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Wally Lamb
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A-The Hour I First BelievedWally Lamb is the author of two best-selling novels blessed by Oprah’s Book Club: She’s Come Undone (1992) and I Know This Much Is True (1998).

The Story: Maureen Quirk, a school nurse, survives the devastating 1999 shootings at Columbine High School, but is forever traumatized. She and her husband Caelum return to his family farm in Connecticut to heal the wounds and try to save their marriage. While Maureen recovers, Caelum discovers a bunch of old diaries and letters that reveals his family history since the mid-19th century. Moving back and forth in time, Caelum explores this story—from the Civil War to Korea, Iraq, Hurricane Katrina, and 9/11, to suicide, drugs, scandal, and tragedy—the "collateral damage" of our times. As he discovers the secrets, guilt, and anger of five generations, he embarks on a search for personal meaning.
Harper. 752 pages. $29.95. ISBN: 0060393491

Entertainment Weekly 4.5 of 5 Stars
"… a tour de force. The Hour I First Believed is his best yet." Tina Jordan

Miami Herald 4 of 5 Stars
"[Lamb] assaults his characters—and his readers—with despair and loneliness and pain. But the beauty of The Hour I First Believed, a soaring novel as amazingly graceful as the classic hymn that provides the title, is that Lamb never loses sight of the spark of human resilience." Connie Ogle

Cleveland Plain Dealer 3.5 of 5 Stars
"It seems that Lamb has taken most of the subjects that crossed his field of vision during the past decade and found them a place in The Hour I First Believed. His specialty has always been writing beautifully in the voices of damaged people, and in the new novel those injured ones line up like dominoes." Janet Okoben

Denver Post 3.5 of 5 Stars
"Reading this novel is like looking into an abyss, confronting some events that are tragic and others that are just difficult—and trying to find a way to live. … Where the story weakens is in the latter part of the novel, when Lamb departs from Caelum’s story to pursue a strand involving his great- and great-great-grandmothers." Robin Vidimos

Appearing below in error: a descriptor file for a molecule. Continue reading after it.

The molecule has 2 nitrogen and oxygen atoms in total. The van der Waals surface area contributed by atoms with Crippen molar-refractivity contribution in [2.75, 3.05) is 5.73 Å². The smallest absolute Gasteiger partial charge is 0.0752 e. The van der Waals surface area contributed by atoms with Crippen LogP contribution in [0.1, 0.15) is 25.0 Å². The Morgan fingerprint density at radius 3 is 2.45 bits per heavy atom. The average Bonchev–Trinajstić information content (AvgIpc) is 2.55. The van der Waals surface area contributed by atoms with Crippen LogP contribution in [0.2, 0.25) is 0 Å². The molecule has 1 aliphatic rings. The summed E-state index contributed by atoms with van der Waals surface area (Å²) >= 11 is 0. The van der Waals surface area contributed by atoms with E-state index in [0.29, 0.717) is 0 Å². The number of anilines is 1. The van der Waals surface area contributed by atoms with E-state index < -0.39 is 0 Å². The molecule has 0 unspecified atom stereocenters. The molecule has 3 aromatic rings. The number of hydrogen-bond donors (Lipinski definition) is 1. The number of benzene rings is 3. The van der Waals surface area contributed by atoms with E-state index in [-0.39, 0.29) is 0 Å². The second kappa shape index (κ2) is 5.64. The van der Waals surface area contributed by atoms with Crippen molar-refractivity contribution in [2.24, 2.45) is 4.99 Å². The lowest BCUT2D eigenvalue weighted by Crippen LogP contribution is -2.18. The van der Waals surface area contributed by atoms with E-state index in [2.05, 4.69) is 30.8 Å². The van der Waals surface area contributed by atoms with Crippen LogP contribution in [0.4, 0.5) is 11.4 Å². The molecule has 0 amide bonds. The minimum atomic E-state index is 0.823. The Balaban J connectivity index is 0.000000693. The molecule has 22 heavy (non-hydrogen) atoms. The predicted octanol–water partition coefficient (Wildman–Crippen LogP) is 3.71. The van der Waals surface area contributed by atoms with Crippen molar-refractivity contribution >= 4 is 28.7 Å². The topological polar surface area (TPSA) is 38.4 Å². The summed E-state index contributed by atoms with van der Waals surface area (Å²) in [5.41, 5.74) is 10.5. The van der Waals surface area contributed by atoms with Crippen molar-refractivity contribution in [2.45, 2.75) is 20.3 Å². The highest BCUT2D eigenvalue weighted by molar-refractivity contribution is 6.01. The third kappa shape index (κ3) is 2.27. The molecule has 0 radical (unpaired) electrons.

USA Today 3.5 of 5 Stars
"A novel of this length, filled with one troubled soul after another, could take an eternity to get through. … But to use an age-old cliché, it’s a page-turner—at times a depressing page-turner, but a page-turner nonetheless." Craig Wilson

Minneapolis Star Tribune 3 of 5 Stars
"But although the book is the long, luxurious and enjoyable read that Lamb fans have come to love, The Hour I First Believed ultimately fails to tie [the shootings at Columbine, the 9/11 attacks, and Hurricane Katrina] together into a coherent statement on the contemporary American experience. Instead, Lamb has crafted another affecting, engrossing tome about complicated, interesting characters—with what amounts to the narrative equivalent of a distracting CNN crawl running across the bottom of the page." Cherie Parker

Washington Post 2 of 5 Stars
"A great story is buried in Wally Lamb’s avalanche of a novel, The Hour I First Believed, but only the most determined readers will manage to dig it out. … The most terrifying section of The Hour I First Believed is essentially a docudrama of the Columbine massacre, describing the actual events, naming the real victims and heroes and providing chilling excerpts from Klebold’s and Harris’s journals and videotapes." Ron Charles

Critical Summary

Fans of Wally Lamb’s previous novels will find few thematic surprises in his newest: tales of family dysfunction, loneliness, sexual abuse, infidelity, and pain abound. Critics agreed that Lamb, a wonderful storyteller, allows his tragedies to unfold naturally; the best—and scariest—part relates the details of the Columbine massacre. However, not all agreed that the novel fully succeeds. While the first half (about Columbine and its aftermath) is utterly riveting, the second part—which tries to recount every violent event from the mid-19th century to the present—contains too many subplots and "fails even as a melodrama" (Washington Post). But readers who don’t buy into Lamb’s grand statement on the American experience should still find something worthy in his very real, achingly complex, set of characters.